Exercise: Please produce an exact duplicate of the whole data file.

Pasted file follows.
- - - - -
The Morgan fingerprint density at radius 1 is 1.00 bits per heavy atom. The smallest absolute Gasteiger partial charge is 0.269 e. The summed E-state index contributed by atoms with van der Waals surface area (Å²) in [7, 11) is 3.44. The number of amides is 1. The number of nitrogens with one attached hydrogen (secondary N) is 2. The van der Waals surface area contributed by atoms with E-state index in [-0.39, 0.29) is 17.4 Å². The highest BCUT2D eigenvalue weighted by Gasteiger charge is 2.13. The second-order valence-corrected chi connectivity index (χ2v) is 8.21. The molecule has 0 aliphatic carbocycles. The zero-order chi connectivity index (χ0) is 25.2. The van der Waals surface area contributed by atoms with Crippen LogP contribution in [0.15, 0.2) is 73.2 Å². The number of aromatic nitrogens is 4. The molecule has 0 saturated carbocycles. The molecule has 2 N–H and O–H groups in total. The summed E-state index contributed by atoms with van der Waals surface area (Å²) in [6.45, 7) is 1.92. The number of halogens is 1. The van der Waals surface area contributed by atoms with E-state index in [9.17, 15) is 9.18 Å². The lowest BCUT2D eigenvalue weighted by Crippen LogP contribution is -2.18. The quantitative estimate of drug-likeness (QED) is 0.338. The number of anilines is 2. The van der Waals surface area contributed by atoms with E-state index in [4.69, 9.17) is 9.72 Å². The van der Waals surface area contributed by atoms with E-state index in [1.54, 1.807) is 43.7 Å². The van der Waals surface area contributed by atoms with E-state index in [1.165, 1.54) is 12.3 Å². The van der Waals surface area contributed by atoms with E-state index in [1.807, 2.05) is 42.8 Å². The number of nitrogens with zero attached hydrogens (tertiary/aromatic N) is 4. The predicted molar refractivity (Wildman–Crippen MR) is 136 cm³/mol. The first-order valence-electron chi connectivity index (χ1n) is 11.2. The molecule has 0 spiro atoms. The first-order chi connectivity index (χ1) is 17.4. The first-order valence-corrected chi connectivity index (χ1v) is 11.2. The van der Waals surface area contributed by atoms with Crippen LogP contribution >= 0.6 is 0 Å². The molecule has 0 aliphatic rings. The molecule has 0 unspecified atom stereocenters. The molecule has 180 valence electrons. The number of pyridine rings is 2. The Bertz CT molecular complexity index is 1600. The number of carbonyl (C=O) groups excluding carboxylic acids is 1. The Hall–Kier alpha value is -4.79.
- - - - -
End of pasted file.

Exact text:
The Morgan fingerprint density at radius 1 is 1.00 bits per heavy atom. The smallest absolute Gasteiger partial charge is 0.269 e. The summed E-state index contributed by atoms with van der Waals surface area (Å²) in [7, 11) is 3.44. The number of amides is 1. The number of nitrogens with one attached hydrogen (secondary N) is 2. The van der Waals surface area contributed by atoms with E-state index in [-0.39, 0.29) is 17.4 Å². The highest BCUT2D eigenvalue weighted by Gasteiger charge is 2.13. The second-order valence-corrected chi connectivity index (χ2v) is 8.21. The molecule has 0 aliphatic carbocycles. The zero-order chi connectivity index (χ0) is 25.2. The van der Waals surface area contributed by atoms with Crippen LogP contribution in [0.15, 0.2) is 73.2 Å². The number of aromatic nitrogens is 4. The molecule has 0 saturated carbocycles. The molecule has 2 N–H and O–H groups in total. The summed E-state index contributed by atoms with van der Waals surface area (Å²) in [6.45, 7) is 1.92. The number of halogens is 1. The van der Waals surface area contributed by atoms with E-state index in [9.17, 15) is 9.18 Å². The lowest BCUT2D eigenvalue weighted by Crippen LogP contribution is -2.18. The quantitative estimate of drug-likeness (QED) is 0.338. The number of anilines is 2. The van der Waals surface area contributed by atoms with E-state index in [4.69, 9.17) is 9.72 Å². The van der Waals surface area contributed by atoms with E-state index in [1.54, 1.807) is 43.7 Å². The van der Waals surface area contributed by atoms with E-state index in [1.165, 1.54) is 12.3 Å². The van der Waals surface area contributed by atoms with E-state index in [1.807, 2.05) is 42.8 Å². The number of nitrogens with zero attached hydrogens (tertiary/aromatic N) is 4. The predicted molar refractivity (Wildman–Crippen MR) is 136 cm³/mol. The first-order valence-electron chi connectivity index (χ1n) is 11.2. The molecule has 0 spiro atoms. The first-order chi connectivity index (χ1) is 17.4. The first-order valence-corrected chi connectivity index (χ1v) is 11.2. The van der Waals surface area contributed by atoms with Crippen LogP contribution >= 0.6 is 0 Å². The molecule has 0 aliphatic rings. The molecule has 0 unspecified atom stereocenters. The molecule has 180 valence electrons. The number of pyridine rings is 2. The Bertz CT molecular complexity index is 1600. The number of carbonyl (C=O) groups excluding carboxylic acids is 1. The Hall–Kier alpha value is -4.79.